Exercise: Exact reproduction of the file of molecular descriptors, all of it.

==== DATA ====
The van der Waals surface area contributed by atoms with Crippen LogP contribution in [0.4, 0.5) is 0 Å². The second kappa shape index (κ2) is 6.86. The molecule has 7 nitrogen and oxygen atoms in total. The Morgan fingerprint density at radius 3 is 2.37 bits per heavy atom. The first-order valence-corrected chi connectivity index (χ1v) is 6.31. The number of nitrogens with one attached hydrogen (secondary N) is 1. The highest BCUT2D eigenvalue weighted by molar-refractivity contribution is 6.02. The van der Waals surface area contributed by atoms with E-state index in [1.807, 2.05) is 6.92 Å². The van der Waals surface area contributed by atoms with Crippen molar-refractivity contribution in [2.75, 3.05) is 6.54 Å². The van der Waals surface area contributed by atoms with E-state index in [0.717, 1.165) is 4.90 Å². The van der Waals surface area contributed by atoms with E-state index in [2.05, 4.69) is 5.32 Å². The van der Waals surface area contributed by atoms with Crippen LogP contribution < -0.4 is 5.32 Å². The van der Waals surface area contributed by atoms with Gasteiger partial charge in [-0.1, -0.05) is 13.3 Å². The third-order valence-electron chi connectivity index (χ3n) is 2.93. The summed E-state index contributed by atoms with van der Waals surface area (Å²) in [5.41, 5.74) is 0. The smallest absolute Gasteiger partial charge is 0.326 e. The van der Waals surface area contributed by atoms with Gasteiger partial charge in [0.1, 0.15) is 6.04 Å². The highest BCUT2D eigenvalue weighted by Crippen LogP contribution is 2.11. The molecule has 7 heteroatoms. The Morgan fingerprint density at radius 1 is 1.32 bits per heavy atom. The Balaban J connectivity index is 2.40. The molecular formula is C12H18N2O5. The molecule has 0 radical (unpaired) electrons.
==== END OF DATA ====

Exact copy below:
The van der Waals surface area contributed by atoms with Crippen LogP contribution in [0.4, 0.5) is 0 Å². The second kappa shape index (κ2) is 6.86. The molecule has 7 nitrogen and oxygen atoms in total. The Morgan fingerprint density at radius 3 is 2.37 bits per heavy atom. The first-order valence-corrected chi connectivity index (χ1v) is 6.31. The number of nitrogens with one attached hydrogen (secondary N) is 1. The highest BCUT2D eigenvalue weighted by molar-refractivity contribution is 6.02. The van der Waals surface area contributed by atoms with E-state index in [1.807, 2.05) is 6.92 Å². The van der Waals surface area contributed by atoms with Crippen molar-refractivity contribution in [2.75, 3.05) is 6.54 Å². The van der Waals surface area contributed by atoms with E-state index in [0.717, 1.165) is 4.90 Å². The van der Waals surface area contributed by atoms with E-state index in [2.05, 4.69) is 5.32 Å². The van der Waals surface area contributed by atoms with Crippen LogP contribution < -0.4 is 5.32 Å². The van der Waals surface area contributed by atoms with Gasteiger partial charge in [-0.1, -0.05) is 13.3 Å². The third-order valence-electron chi connectivity index (χ3n) is 2.93. The summed E-state index contributed by atoms with van der Waals surface area (Å²) in [5.41, 5.74) is 0. The smallest absolute Gasteiger partial charge is 0.326 e. The van der Waals surface area contributed by atoms with Gasteiger partial charge in [0.1, 0.15) is 6.04 Å². The highest BCUT2D eigenvalue weighted by Crippen LogP contribution is 2.11. The molecule has 7 heteroatoms. The Morgan fingerprint density at radius 1 is 1.32 bits per heavy atom. The Balaban J connectivity index is 2.40. The molecular formula is C12H18N2O5. The molecule has 0 radical (unpaired) electrons.